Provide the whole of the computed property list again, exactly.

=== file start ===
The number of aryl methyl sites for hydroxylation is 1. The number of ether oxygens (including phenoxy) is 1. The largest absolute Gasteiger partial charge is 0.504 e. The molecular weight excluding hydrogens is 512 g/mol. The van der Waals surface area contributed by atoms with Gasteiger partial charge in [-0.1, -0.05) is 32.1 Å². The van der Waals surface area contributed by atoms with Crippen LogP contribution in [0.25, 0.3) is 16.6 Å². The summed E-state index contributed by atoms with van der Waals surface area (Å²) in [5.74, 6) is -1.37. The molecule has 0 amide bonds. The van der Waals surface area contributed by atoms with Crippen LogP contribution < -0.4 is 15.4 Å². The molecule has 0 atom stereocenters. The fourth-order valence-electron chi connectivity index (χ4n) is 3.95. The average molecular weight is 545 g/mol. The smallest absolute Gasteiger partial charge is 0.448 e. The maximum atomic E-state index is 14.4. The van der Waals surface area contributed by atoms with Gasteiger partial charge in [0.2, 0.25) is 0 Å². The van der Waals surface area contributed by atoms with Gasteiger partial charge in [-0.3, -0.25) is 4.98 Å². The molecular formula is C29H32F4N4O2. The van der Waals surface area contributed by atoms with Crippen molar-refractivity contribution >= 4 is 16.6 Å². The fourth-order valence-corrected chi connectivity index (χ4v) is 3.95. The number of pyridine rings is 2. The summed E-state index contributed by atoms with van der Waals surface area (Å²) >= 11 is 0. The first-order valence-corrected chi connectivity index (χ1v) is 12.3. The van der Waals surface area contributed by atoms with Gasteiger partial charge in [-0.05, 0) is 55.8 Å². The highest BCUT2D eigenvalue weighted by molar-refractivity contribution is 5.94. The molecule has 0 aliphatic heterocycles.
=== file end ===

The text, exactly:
The number of aryl methyl sites for hydroxylation is 1. The number of ether oxygens (including phenoxy) is 1. The largest absolute Gasteiger partial charge is 0.504 e. The molecular weight excluding hydrogens is 512 g/mol. The van der Waals surface area contributed by atoms with Gasteiger partial charge in [-0.1, -0.05) is 32.1 Å². The van der Waals surface area contributed by atoms with Crippen LogP contribution in [0.25, 0.3) is 16.6 Å². The summed E-state index contributed by atoms with van der Waals surface area (Å²) in [5.74, 6) is -1.37. The molecule has 0 amide bonds. The van der Waals surface area contributed by atoms with Crippen LogP contribution < -0.4 is 15.4 Å². The molecule has 0 atom stereocenters. The fourth-order valence-electron chi connectivity index (χ4n) is 3.95. The average molecular weight is 545 g/mol. The smallest absolute Gasteiger partial charge is 0.448 e. The maximum atomic E-state index is 14.4. The van der Waals surface area contributed by atoms with Gasteiger partial charge in [0.2, 0.25) is 0 Å². The van der Waals surface area contributed by atoms with Gasteiger partial charge in [-0.3, -0.25) is 4.98 Å². The molecular formula is C29H32F4N4O2. The van der Waals surface area contributed by atoms with Crippen molar-refractivity contribution >= 4 is 16.6 Å². The fourth-order valence-corrected chi connectivity index (χ4v) is 3.95. The number of pyridine rings is 2. The summed E-state index contributed by atoms with van der Waals surface area (Å²) >= 11 is 0. The first-order valence-corrected chi connectivity index (χ1v) is 12.3. The van der Waals surface area contributed by atoms with Gasteiger partial charge in [-0.05, 0) is 55.8 Å². The highest BCUT2D eigenvalue weighted by molar-refractivity contribution is 5.94. The molecule has 0 aliphatic heterocycles.